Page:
USA Today: Money in politics
Perhaps sometime in a faraway world, the blessed day will arrive when Citizens United is reversed. For the time being, however, there’s a big difference between what the Democrats are saying and what they are doing. The leaked Democratic National Committee emails, in addition to showing DNC favoritism toward Hillary Clinton in her race against Sanders, provide an unseemly inside look at the care and feeding of major donors.
Dangers of Disclosure
Ottawa Citizen: DNC hack shows the end of privacy in politics
But this leak, and others, speaks to a larger trend regarding the end of privacy, especially in regards to politics. And it’s this trend which is more troubling than any one leak, or the content of any particular email. Ultimately, breaches and leaks like this could have a chilling effect on the very nature of democracy. Imagine all your emails to your member of Parliament or all your donations – to a political party, a non-profit or even your local queer-friendly sexual health clinic – suddenly made public, where your in-laws and exes and potential business partners could read them.
There is nothing wrong with donating to causes you support, or communicating with your representatives. But what if you knew that all of those gestures would later be used in some internecine political chess game? Would it change how you behaved? This is the loss of privacy and the advancement of surveillance culture at work.
CNN: Inside the ‘Democracy Spring’ protests at the DNC
Democracy Spring took the unique step of gathering protesters at a church a block north of Philadelphia’s city hall for what amounted to a seminar in nonviolent civil disobedience.
More than 100 activists sat in the pews of the Arch Street United Methodist Church for training that included mock arrests and de-escalation role-playing. Lead trainer Kim Huynh asked her pupils to pull each other aside and discuss why they had come here and what they hoped to accomplish.
Their plans included ending closed primaries, banning nuclear weapons, getting big money out of politics — and seeing Rosario Dawson. (She has protested with the group before, but was not involved on Monday.)
Center for Public Integrity: Report: FEC Leaders, managers share blame for horrid morale
Bickering commissioners, ineffective managers and lousy internal communication rank among the top reasons why the Federal Election Commission staff is one of the federal government’s most bedraggled.
That’s the dispiriting — if unsurprising — conclusion of a new report from the FEC’s Office of Inspector General, which for months had conducted employee surveys and interviews in hopes of answering a nagging question: why, specifically, is agency morale so consistently rotten?…
“Tone and attitude perceived as poor,” the report said of the commissioners.
“Too many disparaging public statements … employees feel work not valued,” it continues.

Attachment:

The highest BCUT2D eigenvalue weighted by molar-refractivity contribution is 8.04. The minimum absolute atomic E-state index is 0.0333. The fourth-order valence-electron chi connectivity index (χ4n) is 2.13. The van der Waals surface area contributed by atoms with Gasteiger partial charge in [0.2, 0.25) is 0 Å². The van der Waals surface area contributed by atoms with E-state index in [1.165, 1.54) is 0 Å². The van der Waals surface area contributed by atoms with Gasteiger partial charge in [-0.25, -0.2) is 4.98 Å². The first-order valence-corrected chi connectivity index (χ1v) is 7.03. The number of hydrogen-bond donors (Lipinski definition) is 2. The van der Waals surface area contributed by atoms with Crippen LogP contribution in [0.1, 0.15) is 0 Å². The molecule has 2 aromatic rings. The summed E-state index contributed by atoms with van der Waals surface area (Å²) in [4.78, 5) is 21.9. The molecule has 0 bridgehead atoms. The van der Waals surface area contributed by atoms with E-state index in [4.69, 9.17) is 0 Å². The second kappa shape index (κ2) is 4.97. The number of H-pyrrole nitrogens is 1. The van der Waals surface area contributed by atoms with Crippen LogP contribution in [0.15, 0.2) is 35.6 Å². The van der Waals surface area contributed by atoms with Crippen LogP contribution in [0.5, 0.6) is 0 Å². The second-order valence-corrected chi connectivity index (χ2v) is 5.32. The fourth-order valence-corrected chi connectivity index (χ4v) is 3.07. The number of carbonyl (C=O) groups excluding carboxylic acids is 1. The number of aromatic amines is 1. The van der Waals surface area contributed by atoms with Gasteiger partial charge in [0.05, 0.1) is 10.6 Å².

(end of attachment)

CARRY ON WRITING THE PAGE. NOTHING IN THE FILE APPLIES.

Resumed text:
The Hill: Chamber of Commerce’s top lobbyist retiring
Megan R. Wilson
Bruce Josten, second in command at the U.S. Chamber of Commerce, will be retiring at the end of the year, the powerful business group announced on Monday.
Josten, whose official job title is executive vice president, has led the Chamber’s government affairs and policy divisions for more than two decades. He been with the group for 42 years.
“It’s hard to imagine the Chamber without him,” said CEO Tom Donohue in a statement.
National Law Review: IRS Steps into Fray on Political Activities
Susan Leahy and Matthew S. Shapanka
The Internal Revenue Service (IRS) recently issued two private letter rulings (PLRs) that may be interesting for tax-exempt organizations that engage in political activity.
In the first ruling, the IRS held that a company could not deduct payments made to charity under a PAC matching contribution program as an “ordinary and necessary business expense.” While the Internal Revenue Code already prohibits income tax deductions for political contributions, the company requested a PLR holding that the charitable contributions are deductible business expenses. In rejecting the deduction, the PLR reasoned that “the contributions to [the] PAC and [the company’s] matching contributions are inextricably linked,” because the company would not have donated to the charity but for the employees’ contributions to the PAC. Plus, the letter held, the matching program is intended to incentivize contributions to the PAC, thus the charitable contributions are clearly “in connection with a political campaign” and not deductible.
Daily Caller: ABC Denies Claims They Pressured Reality Star To Drop Out Of Colorado House Race
“These assertions are categorically and patently untrue,” a Freeform spokesperson said. “Freeform simply shared with Mr. Higgins its concern that broadcasting and promoting a show featuring a campaign for Colorado state office could raise significant compliance issues under Colorado election laws.”
A source told the outlet that the network had been notified of the state’s campaign finance laws and assured that filming Higgins running for the House seat in the upcoming reality show would not be breaking any laws.
On Friday, “The Bachelor” star announced he was withdrawing his run for the House seat in Colorado’s fourth district. On the same day, reports came out that the network was “uncomfortable” with Higgins running as a Republican and had threatened to pull the show.